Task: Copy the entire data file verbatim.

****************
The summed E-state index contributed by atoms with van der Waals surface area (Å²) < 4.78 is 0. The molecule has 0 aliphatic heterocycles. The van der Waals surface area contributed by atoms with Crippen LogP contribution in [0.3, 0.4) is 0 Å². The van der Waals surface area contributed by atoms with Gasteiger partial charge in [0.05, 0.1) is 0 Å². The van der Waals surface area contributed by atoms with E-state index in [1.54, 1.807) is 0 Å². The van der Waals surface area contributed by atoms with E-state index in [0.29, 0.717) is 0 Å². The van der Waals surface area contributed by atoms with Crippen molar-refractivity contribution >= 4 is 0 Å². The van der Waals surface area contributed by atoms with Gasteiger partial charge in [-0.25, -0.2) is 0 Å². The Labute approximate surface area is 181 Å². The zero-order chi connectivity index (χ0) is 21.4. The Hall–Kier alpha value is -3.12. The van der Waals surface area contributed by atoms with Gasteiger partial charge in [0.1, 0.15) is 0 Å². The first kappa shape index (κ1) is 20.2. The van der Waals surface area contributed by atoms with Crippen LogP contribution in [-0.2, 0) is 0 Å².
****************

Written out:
The summed E-state index contributed by atoms with van der Waals surface area (Å²) < 4.78 is 0. The molecule has 0 aliphatic heterocycles. The van der Waals surface area contributed by atoms with Crippen LogP contribution in [0.3, 0.4) is 0 Å². The van der Waals surface area contributed by atoms with Gasteiger partial charge in [0.05, 0.1) is 0 Å². The van der Waals surface area contributed by atoms with E-state index in [1.54, 1.807) is 0 Å². The van der Waals surface area contributed by atoms with E-state index in [0.29, 0.717) is 0 Å². The van der Waals surface area contributed by atoms with Crippen molar-refractivity contribution >= 4 is 0 Å². The van der Waals surface area contributed by atoms with Gasteiger partial charge in [-0.25, -0.2) is 0 Å². The Labute approximate surface area is 181 Å². The zero-order chi connectivity index (χ0) is 21.4. The Hall–Kier alpha value is -3.12. The van der Waals surface area contributed by atoms with Gasteiger partial charge in [0.1, 0.15) is 0 Å². The first kappa shape index (κ1) is 20.2. The van der Waals surface area contributed by atoms with Crippen LogP contribution in [-0.2, 0) is 0 Å².